Essentially, arguments in favour of an early start to entry negotiations are all negative arguments. Why, it is asked, does Turkey's hour never come, while Estonia and Slovenia - who 10 years ago were not even sovereign countries - are accepted at the first time of asking? Rejection, it is said, will virtually remove any chance of resolving the Cyprus dispute. More serious still, if Europe spurns it anew, this strategically vital Nato country may turn its back on the West in favour of the Islamic world. This in turn, it is argued, would weaken its fragile democracy and offer a fresh opening for theocratic Islam: only six months ago, after all, the Islamic-leaning government of Necmettin Erbakan was eased out, under intense pressure from the Turkish military.

To deal with those points in order. Underlying the first of them is the age-old question of whether Turkey is a part of Europe. To which the answer is: less so than 150 years ago, when the country was an integral part of the European balance of power. Half of Turkey's trade may be with the EU. But Slovenia and Estonia are geographically far closer to the continent's fading, but not entirely vanished, East-West fault line. Turkey is a large Muslim country on its south-eastern fringe.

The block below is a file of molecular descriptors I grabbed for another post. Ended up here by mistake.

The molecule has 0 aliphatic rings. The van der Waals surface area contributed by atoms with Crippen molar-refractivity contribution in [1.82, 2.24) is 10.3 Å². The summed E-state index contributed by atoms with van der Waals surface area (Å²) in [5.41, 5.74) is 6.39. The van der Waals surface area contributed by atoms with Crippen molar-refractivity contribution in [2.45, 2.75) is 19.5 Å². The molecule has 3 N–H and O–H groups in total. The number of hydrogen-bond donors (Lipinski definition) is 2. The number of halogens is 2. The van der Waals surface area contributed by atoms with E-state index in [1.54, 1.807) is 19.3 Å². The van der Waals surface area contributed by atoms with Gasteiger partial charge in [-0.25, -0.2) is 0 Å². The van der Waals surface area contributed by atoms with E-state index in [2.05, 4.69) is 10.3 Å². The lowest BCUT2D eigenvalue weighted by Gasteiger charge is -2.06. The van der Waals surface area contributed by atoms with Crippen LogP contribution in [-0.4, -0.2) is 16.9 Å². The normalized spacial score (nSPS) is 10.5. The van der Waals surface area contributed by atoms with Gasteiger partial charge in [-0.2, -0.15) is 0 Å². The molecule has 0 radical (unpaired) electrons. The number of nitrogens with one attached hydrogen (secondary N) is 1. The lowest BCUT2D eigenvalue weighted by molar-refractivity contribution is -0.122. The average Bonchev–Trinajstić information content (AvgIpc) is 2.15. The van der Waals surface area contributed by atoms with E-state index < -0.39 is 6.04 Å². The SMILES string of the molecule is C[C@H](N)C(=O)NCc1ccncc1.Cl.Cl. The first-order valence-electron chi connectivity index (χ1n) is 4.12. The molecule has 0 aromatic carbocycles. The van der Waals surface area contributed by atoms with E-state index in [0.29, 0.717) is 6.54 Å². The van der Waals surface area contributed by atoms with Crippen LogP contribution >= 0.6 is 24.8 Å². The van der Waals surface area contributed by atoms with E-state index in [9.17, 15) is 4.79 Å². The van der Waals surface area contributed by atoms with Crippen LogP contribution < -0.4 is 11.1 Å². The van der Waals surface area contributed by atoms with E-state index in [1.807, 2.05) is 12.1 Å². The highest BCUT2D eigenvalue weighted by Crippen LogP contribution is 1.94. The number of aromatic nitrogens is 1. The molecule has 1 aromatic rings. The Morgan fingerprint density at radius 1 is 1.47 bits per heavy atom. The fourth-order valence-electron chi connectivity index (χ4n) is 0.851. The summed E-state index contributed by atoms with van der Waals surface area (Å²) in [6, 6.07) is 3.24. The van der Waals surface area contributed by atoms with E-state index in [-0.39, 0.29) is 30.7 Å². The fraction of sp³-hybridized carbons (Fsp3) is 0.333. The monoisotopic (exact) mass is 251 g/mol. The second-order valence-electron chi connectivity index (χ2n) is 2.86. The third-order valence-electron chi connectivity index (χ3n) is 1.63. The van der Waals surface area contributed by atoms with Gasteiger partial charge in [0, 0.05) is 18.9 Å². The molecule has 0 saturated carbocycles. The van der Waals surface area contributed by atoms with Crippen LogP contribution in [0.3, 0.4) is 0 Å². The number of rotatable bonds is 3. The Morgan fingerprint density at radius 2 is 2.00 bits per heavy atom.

Second, Cyprus. Yes, reknitting the divided island will not get any easier, with Greece firmly inside the EU and Turkey again knocking on a locked door. And, assuming the summit endorses the Commission's proposals, Europe has done itself no favours with its weird decision to open entry negotiations with Cyprus - i.e. the internationally recognised Greek half of the island - in the teeth of understandable and bitter Turkish protest. But that begs the question of whether a Cypriot "solution" along conventional lines is possible. Diplomats still chase the chimera of a bi-zonal federation of the Greek and Turkish parts. After 23 years of fruitless search, however, the most realistic solution may be to turn de facto partition into de jure partition.

Finally, the political future of Turkey itself. Is it really the proper job of the EU to take in new members to save them from themselves? And is it really certain that the mere promise of EU membership would trump the appeal of Islamicism, or that the lack of such a promise would alienate Turkey from the West, or in the worst of cases provoke it into walking out of Nato.

That brings us to the strongest obstacles to Turkish membership - the political power of the armed forces - demonstrated again in the ousting of Mr Erbakan, and at basic odds with the the civilian, democratic heritage of the EU - and a dismal record of human rights abuses against Kurdish autonomists in Eastern Turkey. These are matters that Turkey's politicians alone can decide. In the meantime good friendship and military alliance with Turkey is one thing. EU membership, for the time being, is another. If only the diplomats had said so before.